The Space Between Us


We had our quarterly Board of Directors meeting on Friday evening: to catch up, plan, and generally gather our bearings in advance of the intense spring blitz ahead of us. Topics of discussion included our last equipment purchases for the season, the husbandry of a few animals, some layout and spacing considerations for garden plots, and, perhaps most importantly, a quarterly work plan for the summer.

We hashed out these decisions in a relatively painless manner, deciding to house a couple of cows from Primitive Pastures’ herd at RSO, to clean up and fertilize the rocky pastureland behind the barn. As Oren so aptly and simply stated: “They get our grass; we get their poop, and some meat for lunches.” Additionally, we agreed on the purchase of a plow, barrel washer, cooler, and other smaller odds and ends — all but wrapping up our capital purchase budget for the season, and setting us up well for land prep at Rising Sand. Work schedules were established; thankfully including a much greater time commitment from our student members, given the exponential nature of our workload. We encountered a bit of inevitable stickiness at times. When are we getting paid, and how are we paying ourselves? How do we cut the losses if the farm isn’t profitable in a given season? How come the animal husbandry discussion had never yet come to light in a more formal setting? Overall, though, we came to consensus, and even made time for a fun little team-building activity; understanding the value of enjoying each other’s company in a collectively recreational space, in spite of general exhaustion.

On Saturday, Fanni and I headed home for an early Mother’s Day celebration around the grill. All the while we talked, ate, shot hoops, and entertained tiny nieces, a mammoth Tractor-Transformer barreled through the surrounding muddy acreage: plowing, discing and finishing the field in one fell swoop, in spite of the near-standing water in low spots. It was an impressive display of human productivity, and while we laughed and socialized, the zombie-eyed man prepped over 100 acres of cropland for corn; all from behind the glass windows of the roaring beast.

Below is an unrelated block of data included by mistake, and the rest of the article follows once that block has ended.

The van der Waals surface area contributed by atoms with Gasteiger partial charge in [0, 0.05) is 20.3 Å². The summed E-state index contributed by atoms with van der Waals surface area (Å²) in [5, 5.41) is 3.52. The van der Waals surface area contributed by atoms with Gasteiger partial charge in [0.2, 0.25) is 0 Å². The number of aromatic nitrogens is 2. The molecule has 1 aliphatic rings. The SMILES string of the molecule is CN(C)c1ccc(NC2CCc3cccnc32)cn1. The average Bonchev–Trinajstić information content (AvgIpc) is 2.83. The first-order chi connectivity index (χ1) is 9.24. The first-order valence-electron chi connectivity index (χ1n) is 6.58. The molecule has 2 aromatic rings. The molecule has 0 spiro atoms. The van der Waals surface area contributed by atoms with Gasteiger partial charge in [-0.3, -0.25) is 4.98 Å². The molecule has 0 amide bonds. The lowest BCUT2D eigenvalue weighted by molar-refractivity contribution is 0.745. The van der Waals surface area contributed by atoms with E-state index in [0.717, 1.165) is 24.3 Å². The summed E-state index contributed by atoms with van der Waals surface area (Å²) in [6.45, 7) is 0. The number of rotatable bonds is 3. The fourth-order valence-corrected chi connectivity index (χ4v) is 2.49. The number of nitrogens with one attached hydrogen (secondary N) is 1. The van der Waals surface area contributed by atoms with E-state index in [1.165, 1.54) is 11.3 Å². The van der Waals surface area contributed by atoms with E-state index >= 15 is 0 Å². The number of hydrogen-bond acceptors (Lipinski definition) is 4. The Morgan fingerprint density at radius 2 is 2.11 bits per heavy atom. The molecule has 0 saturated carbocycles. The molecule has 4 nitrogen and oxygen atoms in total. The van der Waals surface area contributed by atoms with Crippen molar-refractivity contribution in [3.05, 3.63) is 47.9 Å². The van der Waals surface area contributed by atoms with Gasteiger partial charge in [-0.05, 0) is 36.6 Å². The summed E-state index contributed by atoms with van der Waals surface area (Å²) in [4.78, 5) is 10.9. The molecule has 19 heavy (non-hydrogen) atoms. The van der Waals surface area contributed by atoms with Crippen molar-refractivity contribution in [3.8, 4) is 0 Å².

I held this picture in my mind on Sunday morning, waching Oren till a couple rounds of our new RSO plots on our glorious John Deere. Each time he passed, a broad goofy smile would cross his face, and his whole aura beamed with excitement at the end of a law school semester, and start of a new season on new land. He would stop at the end of the rows to hold discussions and orient the group, or try (and fail) to converse with Polly on our new walkie-talkies while he cruised. After the necessary passes were made and the tractor shut off, the birds and auditory life around us became abundantly evident. “Wow, it’s so nice without that tractor!” remarked Polly as she tuned into some dramatic salsa music on the solar speaker, evoking an impassioned session of bed-shaping, broadforking, and composting — carried out by the five of us in communal rhythm.


After a few productive hours, we set up a makeshift table and sat in the shade to enjoy lunch: a wonderful curried chickpea dish with sides of bread, cheese, boiled eggs and popcorn. Our lunchtime conversation traveled from harvesting pig methane to the distinction between torture and torment; admittedly strange topics, in retrospect. At any rate, there we were: working together and eating together like true, healthy human beings. This is it, I realized. This sense of community and camaraderie is what brings me out to the farm or meeting rooms after long days in the kitchen, and the energy we share is the energy that sustains the operation. In the time we prepped 7 X 100 foot beds, however, tractor-man worked roughly 100 acres — through seated, stationary and repetitive isolation — crushing the land beneath his massive machine. Our process, however, entailed careful nurturance of the land, and encompassed the physical and social stimulation that enliven us as human beings, and nurture the space between us.